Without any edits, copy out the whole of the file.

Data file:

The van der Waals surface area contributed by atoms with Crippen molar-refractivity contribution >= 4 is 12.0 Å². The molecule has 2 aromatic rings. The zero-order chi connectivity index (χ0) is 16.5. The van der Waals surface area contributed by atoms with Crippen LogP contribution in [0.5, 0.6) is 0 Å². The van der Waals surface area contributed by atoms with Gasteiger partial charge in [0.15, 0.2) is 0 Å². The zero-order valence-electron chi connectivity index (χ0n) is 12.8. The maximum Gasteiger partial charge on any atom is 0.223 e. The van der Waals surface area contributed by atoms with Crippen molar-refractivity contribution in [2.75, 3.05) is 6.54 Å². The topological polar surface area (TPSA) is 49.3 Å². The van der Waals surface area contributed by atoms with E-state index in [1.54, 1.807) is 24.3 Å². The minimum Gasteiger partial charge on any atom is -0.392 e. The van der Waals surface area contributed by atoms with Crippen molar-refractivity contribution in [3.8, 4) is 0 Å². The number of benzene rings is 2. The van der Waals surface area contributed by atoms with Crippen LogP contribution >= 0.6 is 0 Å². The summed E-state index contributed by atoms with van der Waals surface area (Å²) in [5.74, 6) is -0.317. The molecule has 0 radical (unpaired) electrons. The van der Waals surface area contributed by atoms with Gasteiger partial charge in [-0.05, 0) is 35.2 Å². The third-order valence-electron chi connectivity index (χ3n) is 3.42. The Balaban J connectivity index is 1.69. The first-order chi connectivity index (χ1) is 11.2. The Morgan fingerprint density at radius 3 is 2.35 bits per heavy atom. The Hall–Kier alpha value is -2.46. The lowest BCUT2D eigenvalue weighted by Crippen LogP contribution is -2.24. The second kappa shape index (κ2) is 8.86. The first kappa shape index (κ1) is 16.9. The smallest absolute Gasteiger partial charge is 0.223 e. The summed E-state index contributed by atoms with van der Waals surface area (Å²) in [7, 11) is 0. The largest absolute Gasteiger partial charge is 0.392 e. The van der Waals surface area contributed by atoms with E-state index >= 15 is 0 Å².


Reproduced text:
The van der Waals surface area contributed by atoms with Crippen molar-refractivity contribution >= 4 is 12.0 Å². The molecule has 2 aromatic rings. The zero-order chi connectivity index (χ0) is 16.5. The van der Waals surface area contributed by atoms with Crippen LogP contribution in [0.5, 0.6) is 0 Å². The van der Waals surface area contributed by atoms with Gasteiger partial charge in [0.15, 0.2) is 0 Å². The zero-order valence-electron chi connectivity index (χ0n) is 12.8. The maximum Gasteiger partial charge on any atom is 0.223 e. The van der Waals surface area contributed by atoms with Crippen molar-refractivity contribution in [2.75, 3.05) is 6.54 Å². The topological polar surface area (TPSA) is 49.3 Å². The van der Waals surface area contributed by atoms with E-state index in [1.54, 1.807) is 24.3 Å². The minimum Gasteiger partial charge on any atom is -0.392 e. The van der Waals surface area contributed by atoms with Crippen molar-refractivity contribution in [3.8, 4) is 0 Å². The number of benzene rings is 2. The van der Waals surface area contributed by atoms with Crippen LogP contribution >= 0.6 is 0 Å². The summed E-state index contributed by atoms with van der Waals surface area (Å²) in [5.74, 6) is -0.317. The molecule has 0 radical (unpaired) electrons. The van der Waals surface area contributed by atoms with Gasteiger partial charge in [-0.05, 0) is 35.2 Å². The third-order valence-electron chi connectivity index (χ3n) is 3.42. The Balaban J connectivity index is 1.69. The first-order chi connectivity index (χ1) is 11.2. The Morgan fingerprint density at radius 3 is 2.35 bits per heavy atom. The Hall–Kier alpha value is -2.46. The lowest BCUT2D eigenvalue weighted by Crippen LogP contribution is -2.24. The second kappa shape index (κ2) is 8.86. The first kappa shape index (κ1) is 16.9. The smallest absolute Gasteiger partial charge is 0.223 e. The summed E-state index contributed by atoms with van der Waals surface area (Å²) in [7, 11) is 0. The largest absolute Gasteiger partial charge is 0.392 e. The van der Waals surface area contributed by atoms with E-state index >= 15 is 0 Å².